There is only one effective way to approach your next job interview.
What you are selling is what you can accomplish for that employer.
And, as top producing salespeople know, to "close" the deal you have to be in total control of the process. Only, the employer can't pick up that you are the one in control.
Here are the seven musts in orchestrating your job interview as a sales call:
Know everything about the prospect. That's because it's essential in the sales process to mirror. That is, the prospect will look at you, listen to you, and talk with you and see himself or herself.
But do that in a smooth manner. If you overdo it, as in keep using the prospect's exact language, you will come across as inept.
Step up to the plate on uncomfortable issues. You had been fired from your last job. That comes up in the interview. Thank the interviewer for bringing that up. Indicate you want to discuss the unique circumstances of that termination, what you have learned from them, and what you have done to prevent similar situations. Keep direct eye contact, but not too intensely.
Don't be passive. Find openings in the interviewer's format to introduce key selling points such as what you recently achieved for your current employer or client.
Ask questions, in a friendly manner. For instance, the interviewer states the company is introducing a new scanner. If you pose a specific question, that signals you know the niche and that you are enthusiastic.
Do a trial close. An example would be: What would it take for you to hire me? That reveals how the interviewer is perceiving what you are offering or not offering. You can now respond to all that, making your sales pitch more targeted.
Offer to go the extra mile. You might request permission to sketch out a brief social media marketing plan for the scanner. It's standard in sales to provide a freebie related to the product or service. That gives the prospect an opportunity to sample the goods. It also establishes good will.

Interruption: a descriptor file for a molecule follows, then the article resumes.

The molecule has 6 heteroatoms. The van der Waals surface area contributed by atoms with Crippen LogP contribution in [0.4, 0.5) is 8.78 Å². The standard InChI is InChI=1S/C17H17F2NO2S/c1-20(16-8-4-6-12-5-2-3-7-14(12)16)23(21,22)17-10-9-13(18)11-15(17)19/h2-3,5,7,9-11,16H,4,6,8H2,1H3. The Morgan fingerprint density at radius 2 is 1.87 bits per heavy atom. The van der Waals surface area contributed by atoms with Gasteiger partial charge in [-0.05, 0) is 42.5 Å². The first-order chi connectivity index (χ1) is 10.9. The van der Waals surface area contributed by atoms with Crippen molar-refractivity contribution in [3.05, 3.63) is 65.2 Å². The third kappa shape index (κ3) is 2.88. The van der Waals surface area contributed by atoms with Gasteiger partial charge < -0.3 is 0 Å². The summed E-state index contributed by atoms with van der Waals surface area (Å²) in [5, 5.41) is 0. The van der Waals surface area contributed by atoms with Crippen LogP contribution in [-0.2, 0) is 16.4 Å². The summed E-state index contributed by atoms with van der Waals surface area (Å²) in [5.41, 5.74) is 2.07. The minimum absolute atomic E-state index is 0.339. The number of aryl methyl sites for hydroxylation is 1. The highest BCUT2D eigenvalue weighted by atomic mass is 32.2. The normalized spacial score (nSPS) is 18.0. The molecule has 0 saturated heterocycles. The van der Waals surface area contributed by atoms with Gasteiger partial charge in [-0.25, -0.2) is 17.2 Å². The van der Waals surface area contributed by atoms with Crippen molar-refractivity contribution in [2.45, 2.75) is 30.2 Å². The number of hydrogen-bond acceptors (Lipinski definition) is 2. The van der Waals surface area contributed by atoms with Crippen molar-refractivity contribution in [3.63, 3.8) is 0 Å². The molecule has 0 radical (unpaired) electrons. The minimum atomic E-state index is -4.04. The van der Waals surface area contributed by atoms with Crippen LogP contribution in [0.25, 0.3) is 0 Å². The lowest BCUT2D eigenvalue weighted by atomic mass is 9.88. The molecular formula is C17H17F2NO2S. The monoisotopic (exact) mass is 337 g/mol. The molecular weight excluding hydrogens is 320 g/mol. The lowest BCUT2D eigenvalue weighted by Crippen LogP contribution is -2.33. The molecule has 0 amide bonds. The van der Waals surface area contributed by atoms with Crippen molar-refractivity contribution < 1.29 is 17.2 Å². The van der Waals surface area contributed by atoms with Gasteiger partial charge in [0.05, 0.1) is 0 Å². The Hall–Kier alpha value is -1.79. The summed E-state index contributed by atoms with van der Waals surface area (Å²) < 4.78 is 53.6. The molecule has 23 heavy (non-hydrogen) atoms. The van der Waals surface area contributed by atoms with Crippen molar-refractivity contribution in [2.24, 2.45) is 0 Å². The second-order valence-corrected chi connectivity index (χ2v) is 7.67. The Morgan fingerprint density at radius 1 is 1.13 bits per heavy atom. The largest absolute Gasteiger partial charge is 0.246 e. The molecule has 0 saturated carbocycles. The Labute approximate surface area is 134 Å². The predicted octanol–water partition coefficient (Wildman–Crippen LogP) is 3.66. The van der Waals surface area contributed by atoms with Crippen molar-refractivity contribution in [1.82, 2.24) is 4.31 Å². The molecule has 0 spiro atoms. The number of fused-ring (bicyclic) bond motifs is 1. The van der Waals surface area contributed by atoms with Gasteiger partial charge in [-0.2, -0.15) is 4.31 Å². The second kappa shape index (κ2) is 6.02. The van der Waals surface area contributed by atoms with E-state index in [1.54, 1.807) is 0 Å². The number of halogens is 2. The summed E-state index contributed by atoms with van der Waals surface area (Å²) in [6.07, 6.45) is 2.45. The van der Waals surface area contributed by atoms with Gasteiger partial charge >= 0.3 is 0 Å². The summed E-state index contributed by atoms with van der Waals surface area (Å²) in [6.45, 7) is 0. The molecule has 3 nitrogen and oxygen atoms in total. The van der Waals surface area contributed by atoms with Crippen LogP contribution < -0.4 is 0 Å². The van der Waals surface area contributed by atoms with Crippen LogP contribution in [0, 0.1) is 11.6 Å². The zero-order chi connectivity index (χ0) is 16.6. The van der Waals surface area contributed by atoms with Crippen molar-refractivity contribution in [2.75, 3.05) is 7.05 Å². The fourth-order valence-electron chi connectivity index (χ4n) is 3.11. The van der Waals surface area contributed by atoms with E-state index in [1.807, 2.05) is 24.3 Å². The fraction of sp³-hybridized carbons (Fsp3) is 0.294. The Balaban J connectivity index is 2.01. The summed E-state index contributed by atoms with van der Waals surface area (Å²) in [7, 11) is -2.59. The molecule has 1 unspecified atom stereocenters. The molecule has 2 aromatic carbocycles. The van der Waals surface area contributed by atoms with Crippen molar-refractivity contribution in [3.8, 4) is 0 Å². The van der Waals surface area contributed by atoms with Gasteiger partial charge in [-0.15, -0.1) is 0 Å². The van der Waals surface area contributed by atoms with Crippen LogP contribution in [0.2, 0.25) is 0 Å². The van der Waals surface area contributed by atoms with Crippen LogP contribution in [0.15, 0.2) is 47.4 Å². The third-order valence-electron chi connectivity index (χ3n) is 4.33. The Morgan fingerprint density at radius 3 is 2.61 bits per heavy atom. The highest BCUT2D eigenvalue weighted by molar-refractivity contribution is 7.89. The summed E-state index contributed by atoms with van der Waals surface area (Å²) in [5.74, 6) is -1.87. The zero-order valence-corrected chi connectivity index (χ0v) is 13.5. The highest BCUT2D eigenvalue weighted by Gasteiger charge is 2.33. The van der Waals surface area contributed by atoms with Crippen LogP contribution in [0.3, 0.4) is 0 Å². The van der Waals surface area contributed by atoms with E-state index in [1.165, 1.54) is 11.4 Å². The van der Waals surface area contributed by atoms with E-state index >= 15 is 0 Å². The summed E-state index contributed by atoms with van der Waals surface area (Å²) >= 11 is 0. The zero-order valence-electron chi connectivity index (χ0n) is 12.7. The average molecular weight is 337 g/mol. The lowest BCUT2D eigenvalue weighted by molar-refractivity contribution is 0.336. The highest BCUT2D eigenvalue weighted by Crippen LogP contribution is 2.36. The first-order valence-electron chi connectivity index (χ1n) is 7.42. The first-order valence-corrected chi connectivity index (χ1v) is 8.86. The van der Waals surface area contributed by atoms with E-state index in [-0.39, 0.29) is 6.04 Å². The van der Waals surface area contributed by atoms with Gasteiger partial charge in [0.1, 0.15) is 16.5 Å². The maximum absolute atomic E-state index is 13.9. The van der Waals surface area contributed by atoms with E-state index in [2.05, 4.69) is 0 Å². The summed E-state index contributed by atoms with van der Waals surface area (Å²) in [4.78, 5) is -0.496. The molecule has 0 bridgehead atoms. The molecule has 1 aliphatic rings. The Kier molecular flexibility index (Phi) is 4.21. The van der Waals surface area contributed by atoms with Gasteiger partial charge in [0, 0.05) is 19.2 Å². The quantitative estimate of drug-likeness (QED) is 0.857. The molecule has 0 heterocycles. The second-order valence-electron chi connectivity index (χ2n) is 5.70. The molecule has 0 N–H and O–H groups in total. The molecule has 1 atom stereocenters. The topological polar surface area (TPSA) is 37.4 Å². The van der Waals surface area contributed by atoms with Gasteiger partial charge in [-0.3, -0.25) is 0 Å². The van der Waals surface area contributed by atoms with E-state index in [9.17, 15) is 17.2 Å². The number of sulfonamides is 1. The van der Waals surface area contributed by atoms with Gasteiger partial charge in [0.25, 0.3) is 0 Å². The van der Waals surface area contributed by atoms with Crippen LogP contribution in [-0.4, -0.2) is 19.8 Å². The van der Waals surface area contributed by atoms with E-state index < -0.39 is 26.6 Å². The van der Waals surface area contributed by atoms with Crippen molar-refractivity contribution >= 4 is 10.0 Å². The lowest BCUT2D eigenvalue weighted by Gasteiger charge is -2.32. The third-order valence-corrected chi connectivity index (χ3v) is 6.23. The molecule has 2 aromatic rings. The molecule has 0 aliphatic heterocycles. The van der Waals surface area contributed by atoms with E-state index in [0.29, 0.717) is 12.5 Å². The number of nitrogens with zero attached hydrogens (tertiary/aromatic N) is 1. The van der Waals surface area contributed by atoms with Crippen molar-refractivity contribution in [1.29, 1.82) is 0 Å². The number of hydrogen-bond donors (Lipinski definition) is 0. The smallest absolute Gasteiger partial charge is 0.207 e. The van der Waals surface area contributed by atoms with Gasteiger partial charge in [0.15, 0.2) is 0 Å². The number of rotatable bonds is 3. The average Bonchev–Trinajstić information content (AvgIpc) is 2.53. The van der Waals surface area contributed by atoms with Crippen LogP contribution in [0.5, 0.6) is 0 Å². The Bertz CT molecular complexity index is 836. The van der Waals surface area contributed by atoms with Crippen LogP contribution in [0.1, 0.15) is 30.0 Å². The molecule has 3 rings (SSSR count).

Demand a response. The most successful salespeople are those who value their time. Indicate you know your worth by having the powers that be lock in a date for the next step or informing you of a "no sale."
Reverse engineer the entire process if there is no movement onto the next step. There is the old saying in sales that every "no" brings you closer to a "yes." That's because every sales call, even if there is no close, provides information and insight. Go over every aspect of how you presented yourself, ranging from the attire to managing uncomfortable issues.
In your search for work, you can get an edge by making it your business to obtain as many interviews as possible. That's how you will continue to make progress on the learning curve. As "What Color Is Your Parachute? 2018" hammers: It's not necessarily the most qualified who receives the job offer. It's the professional who is best at presenting himself or herself.
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